Every Step You Take: The Unintentional (and Dangerous) Consequences of Using Tracking Technology on Kids

Kids & Tracking Technology via The Risky Kids

Tracking devices: don’t let your pets or kids leave home without one.

 

It was only a matter of time. That’s what I thought as I read this article in the New York Times, which discusses ways in which GPS, Wi-Fi, and other tracking technologies are now being applied to parenting.

Specifically, the article mentions the Filip and the Trax. The Filip is worn like a watch, but acts as a tracking device. Beyond being able to map a child’s location, a parent can make voice calls to the device. And just in case things get real dicey, the watch comes equipped with a panic button that the child can push, which then activates the system to call parents or other authorized caregivers.

The Trax looks like a mini pager and clips onto the child’s clothing. Parents pair it with an app, which allows them to monitor exactly where the child is at all times. Parents have the ability to draw boundaries in which their children are free to roam. Wander outside the invisible fence and parents will be notified.  It’s not quite the same as micro-chipping our children shortly after they’re born, but I wouldn’t put it beyond anyone to try and sell us that “benefit” either.

As a parent who has experienced that sick, panicked feeling of not knowing where her child is, I can see the appeal of these technologies. And in certain situations, I can understand how devices such as these could be really helpful – the ability to rent one for a day while visiting an amusement park, for instance. But peer just below the surface and think about the ramifications of making tracking technologies a part of daily life. It’s murky, and the unintended consequences of tracking our kids’ every movement are swimming all around us.

Once such consequence is the undertone of anxiety it places on daily life. Sending a child into the world with a technology for “just in case” situations teaches them that the world is a dangerous place. We don’t have to say a word. By slapping on a watch or any other device, we’re implying that the possibility of something really bad happening is very real. When the CEO of Filip Technologies was asked about this very issue, he agreed that his product might increase a child’s anxiety, but said “… I would question whether that’s a bad thing.”  Kids need a lot of things these days – more free time, opportunities for open-ended play, unconditional love, good schools, safe and loving homes. They do not need anxiety added to that list.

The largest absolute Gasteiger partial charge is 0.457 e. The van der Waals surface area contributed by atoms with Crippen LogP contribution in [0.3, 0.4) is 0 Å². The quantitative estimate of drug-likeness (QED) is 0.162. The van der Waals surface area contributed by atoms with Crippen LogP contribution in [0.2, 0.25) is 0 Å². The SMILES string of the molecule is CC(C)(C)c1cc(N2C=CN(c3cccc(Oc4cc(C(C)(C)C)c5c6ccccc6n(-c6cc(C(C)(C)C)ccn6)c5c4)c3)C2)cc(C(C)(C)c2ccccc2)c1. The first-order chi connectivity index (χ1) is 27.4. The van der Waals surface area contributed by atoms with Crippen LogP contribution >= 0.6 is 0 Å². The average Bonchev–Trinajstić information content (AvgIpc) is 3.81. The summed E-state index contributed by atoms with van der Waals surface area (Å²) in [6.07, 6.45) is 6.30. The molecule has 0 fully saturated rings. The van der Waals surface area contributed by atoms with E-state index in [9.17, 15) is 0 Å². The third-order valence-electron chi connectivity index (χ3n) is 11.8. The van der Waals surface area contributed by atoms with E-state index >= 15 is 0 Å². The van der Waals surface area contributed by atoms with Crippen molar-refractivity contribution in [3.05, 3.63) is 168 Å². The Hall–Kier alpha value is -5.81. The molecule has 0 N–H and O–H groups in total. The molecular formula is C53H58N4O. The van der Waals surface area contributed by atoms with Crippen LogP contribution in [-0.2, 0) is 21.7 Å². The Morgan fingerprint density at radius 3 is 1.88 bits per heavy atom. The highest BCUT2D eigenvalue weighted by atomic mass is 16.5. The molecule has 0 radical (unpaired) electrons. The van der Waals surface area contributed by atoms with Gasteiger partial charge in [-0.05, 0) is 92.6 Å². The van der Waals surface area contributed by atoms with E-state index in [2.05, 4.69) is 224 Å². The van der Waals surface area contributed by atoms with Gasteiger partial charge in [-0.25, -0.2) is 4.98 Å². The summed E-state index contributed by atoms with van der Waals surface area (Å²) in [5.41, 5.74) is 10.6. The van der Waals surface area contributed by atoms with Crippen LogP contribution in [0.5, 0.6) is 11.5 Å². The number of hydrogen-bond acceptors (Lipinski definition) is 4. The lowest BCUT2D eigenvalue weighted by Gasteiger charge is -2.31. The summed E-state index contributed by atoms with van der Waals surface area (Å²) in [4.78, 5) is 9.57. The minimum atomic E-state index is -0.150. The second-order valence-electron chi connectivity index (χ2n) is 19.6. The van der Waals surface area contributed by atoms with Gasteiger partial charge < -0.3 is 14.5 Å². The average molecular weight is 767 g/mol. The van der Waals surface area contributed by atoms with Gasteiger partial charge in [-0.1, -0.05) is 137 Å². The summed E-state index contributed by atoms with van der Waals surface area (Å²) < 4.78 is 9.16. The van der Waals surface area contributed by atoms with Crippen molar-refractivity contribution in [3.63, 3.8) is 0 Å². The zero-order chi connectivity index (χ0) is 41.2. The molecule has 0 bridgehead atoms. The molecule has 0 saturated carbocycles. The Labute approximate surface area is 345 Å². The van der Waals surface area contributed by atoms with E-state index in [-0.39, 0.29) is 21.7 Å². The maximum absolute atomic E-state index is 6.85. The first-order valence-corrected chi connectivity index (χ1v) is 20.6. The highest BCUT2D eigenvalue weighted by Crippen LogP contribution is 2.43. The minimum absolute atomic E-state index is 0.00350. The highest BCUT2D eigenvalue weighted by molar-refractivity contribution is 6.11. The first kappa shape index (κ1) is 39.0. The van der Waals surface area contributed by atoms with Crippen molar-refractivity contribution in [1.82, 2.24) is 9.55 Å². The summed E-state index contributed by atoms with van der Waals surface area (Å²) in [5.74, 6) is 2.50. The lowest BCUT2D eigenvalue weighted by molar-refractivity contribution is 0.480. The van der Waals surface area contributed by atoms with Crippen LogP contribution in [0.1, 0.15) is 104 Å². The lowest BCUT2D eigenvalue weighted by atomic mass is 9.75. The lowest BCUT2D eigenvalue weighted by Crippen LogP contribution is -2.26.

Then there is the issue of trust. These devices imply to our kids that not only are we wary of the world around them, it sends a message that we don’t trust them.  In her independent endeavors, Elena has done a few things that haven’t been the best choices. She’s disappointed us, and yes, she’s broken our trust. But it is a far more memorable thing for a child to have experienced what it feels like to lose a privilege as a consequence of broken trust than to hear the implied message these Big Brother-type devices send to them: We never trusted you in the first place. Critics will ask if I’m okay with the possibility that these poor choices my child makes might result in injury or a dangerous situation. And my reply is always the same. Far better that she experience the negative consequence of a poor choice when the stakes are relatively small, and learn from it, than to wait for her to grow up and think she will magically know how to conduct herself as an adult when the stakes are high.

This kind of technology creates a false sense of security, and I’m afraid dependence on them will replace one of our most valuable and trusted human characteristics – our gut instinct. It’s that feeling in the pit of your stomach that something just isn’t right … whether it comes from you or your child, that so often saves us from doing something potentially dangerous. When we let a device decide for us, what happens to that instinct? I fear that it’s like a muscle. When we don’t use it, when we fail to listen to it, it loses its strength.

If any of the above reasons weren’t enough to convince a parent that maybe, just maybe, this isn’t the best idea we’ve come up with, let me point out that the makers of the Trax tout the dual benefit of the device … it can also be used to keep tabs on the family pet. Yes, son, we think you are about as responsible and capable of good judgement as Fido here. Don’t you just feel so empowered to make good decisions now?

Parents, when it comes to tracking devices for kids, save your money. Instead, choose to invest your time, effort and patience into showing your kids how to be independent and responsible … without someone or something watching over them every step of the way.

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